When a worker files for Social Security benefits, their spouse may also qualify for benefits even if they never worked. The Social Security spousal benefit is paid out monthly to the spouse of a worker who qualifies for Social Security. An ex-spouse may also qualify if they were married to the worker for at least 10 years and never remarried.
According to the Social Security Administration, the spousal benefit is up to 50% of a worker’s benefit at full retirement age, which is age 66 or 67. Claiming benefits before full retirement age reduces your benefit amount. If you claim at age 62, you could get as little as 32.5% of your spouse’s benefit instead of 50%.
You cannot receive your spousal benefit unless your spouse is receiving their retirement benefits. However, if you’re an ex-spouse, you don’t have to wait. The Motley Fool noted that you do need to be divorced for at least two years if you wish to claim before they do.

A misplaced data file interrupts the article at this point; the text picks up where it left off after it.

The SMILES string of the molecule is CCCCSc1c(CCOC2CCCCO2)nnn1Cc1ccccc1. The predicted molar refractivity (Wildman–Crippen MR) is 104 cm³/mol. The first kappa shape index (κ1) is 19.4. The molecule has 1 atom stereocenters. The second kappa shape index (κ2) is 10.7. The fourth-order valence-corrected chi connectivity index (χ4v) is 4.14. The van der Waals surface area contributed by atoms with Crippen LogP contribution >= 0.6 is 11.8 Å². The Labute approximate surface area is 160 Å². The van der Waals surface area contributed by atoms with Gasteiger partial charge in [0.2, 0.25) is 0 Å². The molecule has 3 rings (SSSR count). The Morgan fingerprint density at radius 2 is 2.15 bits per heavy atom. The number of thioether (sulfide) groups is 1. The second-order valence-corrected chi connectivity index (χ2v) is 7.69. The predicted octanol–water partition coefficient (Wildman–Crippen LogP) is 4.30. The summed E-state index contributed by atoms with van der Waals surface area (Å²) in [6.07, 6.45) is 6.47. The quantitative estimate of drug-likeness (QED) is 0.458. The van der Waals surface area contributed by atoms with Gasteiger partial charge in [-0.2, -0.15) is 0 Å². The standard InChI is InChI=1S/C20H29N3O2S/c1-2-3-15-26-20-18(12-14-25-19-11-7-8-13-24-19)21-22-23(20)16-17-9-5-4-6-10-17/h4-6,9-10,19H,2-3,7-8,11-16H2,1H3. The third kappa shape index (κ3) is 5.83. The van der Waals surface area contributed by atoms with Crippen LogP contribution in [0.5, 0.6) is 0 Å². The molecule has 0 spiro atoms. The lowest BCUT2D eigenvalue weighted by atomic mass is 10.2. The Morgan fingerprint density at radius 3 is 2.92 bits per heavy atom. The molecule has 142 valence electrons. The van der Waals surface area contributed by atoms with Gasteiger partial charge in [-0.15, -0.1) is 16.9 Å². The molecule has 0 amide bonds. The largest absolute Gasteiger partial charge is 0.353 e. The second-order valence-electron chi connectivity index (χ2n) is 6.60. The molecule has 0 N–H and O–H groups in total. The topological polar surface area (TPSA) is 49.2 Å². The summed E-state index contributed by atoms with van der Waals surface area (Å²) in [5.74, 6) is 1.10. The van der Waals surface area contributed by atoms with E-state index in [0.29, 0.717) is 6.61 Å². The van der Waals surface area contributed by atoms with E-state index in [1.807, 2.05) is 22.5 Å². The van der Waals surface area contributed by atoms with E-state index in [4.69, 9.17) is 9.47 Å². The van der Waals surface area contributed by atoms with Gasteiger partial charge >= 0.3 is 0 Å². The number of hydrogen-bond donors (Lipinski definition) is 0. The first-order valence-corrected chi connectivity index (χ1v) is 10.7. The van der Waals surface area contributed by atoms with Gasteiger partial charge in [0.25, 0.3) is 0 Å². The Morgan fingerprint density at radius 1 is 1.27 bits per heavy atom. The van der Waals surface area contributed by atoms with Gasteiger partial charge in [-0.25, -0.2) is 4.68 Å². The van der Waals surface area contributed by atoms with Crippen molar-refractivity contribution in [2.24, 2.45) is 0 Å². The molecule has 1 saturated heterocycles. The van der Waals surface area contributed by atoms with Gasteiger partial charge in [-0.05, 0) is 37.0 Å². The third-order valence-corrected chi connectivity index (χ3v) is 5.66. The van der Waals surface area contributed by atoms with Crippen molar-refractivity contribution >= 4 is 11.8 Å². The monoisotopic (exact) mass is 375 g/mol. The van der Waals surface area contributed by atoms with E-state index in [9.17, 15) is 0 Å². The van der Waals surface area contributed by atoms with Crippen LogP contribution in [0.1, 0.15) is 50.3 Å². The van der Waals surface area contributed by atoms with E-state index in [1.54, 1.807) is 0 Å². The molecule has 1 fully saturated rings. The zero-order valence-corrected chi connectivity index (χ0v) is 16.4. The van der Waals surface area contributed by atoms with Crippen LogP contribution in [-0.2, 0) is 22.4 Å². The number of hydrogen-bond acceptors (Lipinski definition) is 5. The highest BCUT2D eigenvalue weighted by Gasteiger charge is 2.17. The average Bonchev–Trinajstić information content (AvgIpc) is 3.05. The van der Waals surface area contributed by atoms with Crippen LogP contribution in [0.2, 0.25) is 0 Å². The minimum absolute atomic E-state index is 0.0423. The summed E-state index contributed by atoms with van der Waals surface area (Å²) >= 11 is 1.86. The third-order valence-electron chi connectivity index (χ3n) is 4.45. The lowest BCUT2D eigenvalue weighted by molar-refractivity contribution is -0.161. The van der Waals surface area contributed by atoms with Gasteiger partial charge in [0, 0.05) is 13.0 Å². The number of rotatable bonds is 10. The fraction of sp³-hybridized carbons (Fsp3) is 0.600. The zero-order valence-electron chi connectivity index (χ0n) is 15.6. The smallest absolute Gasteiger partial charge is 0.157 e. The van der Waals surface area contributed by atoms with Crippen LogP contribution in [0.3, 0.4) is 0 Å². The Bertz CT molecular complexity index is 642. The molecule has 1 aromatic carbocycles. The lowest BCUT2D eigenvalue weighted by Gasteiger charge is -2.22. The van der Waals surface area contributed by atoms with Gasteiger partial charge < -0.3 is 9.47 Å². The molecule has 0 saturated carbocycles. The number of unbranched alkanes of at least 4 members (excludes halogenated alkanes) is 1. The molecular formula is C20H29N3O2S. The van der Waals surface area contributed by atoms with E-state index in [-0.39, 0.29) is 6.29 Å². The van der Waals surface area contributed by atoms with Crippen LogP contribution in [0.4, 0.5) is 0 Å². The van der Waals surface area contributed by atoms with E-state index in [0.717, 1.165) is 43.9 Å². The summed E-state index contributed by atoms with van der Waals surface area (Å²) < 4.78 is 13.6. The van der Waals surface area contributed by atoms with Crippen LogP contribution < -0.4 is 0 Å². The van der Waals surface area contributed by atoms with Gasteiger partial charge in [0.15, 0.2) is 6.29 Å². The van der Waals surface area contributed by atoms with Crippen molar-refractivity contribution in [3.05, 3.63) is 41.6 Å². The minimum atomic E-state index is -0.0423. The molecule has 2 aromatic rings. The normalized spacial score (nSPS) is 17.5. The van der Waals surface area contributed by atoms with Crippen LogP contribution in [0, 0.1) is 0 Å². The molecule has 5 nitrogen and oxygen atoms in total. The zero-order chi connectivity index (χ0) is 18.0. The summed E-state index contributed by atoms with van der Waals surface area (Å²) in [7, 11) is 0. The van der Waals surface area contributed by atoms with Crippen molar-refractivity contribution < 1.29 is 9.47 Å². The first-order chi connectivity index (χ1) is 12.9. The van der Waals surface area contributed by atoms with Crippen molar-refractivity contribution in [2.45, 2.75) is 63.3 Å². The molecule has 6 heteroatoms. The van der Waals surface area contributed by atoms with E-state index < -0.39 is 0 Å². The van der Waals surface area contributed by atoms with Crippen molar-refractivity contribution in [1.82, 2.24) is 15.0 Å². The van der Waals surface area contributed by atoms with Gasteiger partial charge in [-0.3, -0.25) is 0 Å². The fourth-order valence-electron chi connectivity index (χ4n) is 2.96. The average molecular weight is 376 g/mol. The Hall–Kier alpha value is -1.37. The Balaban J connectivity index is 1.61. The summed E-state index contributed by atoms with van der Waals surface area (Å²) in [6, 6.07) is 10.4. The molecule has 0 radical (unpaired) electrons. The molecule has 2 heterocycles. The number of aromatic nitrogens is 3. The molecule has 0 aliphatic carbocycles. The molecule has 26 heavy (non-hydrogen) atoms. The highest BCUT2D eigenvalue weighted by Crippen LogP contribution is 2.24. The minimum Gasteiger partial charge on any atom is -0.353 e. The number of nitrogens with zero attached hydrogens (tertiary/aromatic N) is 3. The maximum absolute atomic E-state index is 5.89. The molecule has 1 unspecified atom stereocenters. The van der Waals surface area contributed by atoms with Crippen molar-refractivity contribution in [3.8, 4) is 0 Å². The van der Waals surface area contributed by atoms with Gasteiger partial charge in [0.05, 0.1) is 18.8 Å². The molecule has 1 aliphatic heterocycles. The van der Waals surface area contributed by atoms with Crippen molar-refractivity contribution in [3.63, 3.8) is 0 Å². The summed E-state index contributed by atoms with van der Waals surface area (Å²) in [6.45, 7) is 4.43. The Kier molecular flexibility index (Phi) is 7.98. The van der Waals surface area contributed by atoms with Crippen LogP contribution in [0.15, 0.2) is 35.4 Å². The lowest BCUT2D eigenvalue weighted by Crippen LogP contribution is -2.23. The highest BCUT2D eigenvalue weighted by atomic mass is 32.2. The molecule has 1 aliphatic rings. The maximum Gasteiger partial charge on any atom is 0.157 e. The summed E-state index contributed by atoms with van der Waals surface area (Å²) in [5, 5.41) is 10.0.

As of May 2022, The Fool reported that the average Social Security spousal benefit is $743.24 per month, which adds up to about $8,919 per year. While this may not seem like much, your spouse also receives their own (much larger) Social Security check based on their work history.
If you’re looking to increase your Social Security spousal benefit, you can delay benefits until full retirement age or work long enough to qualify for a large benefit based on your own work history. You can still qualify for spousal benefits if the spousal benefit is worth more than your own Social Security retirement benefit.
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This article originally appeared on GOBankingRates.com: Social Security: How Much Is the Spousal Benefit Actually Worth?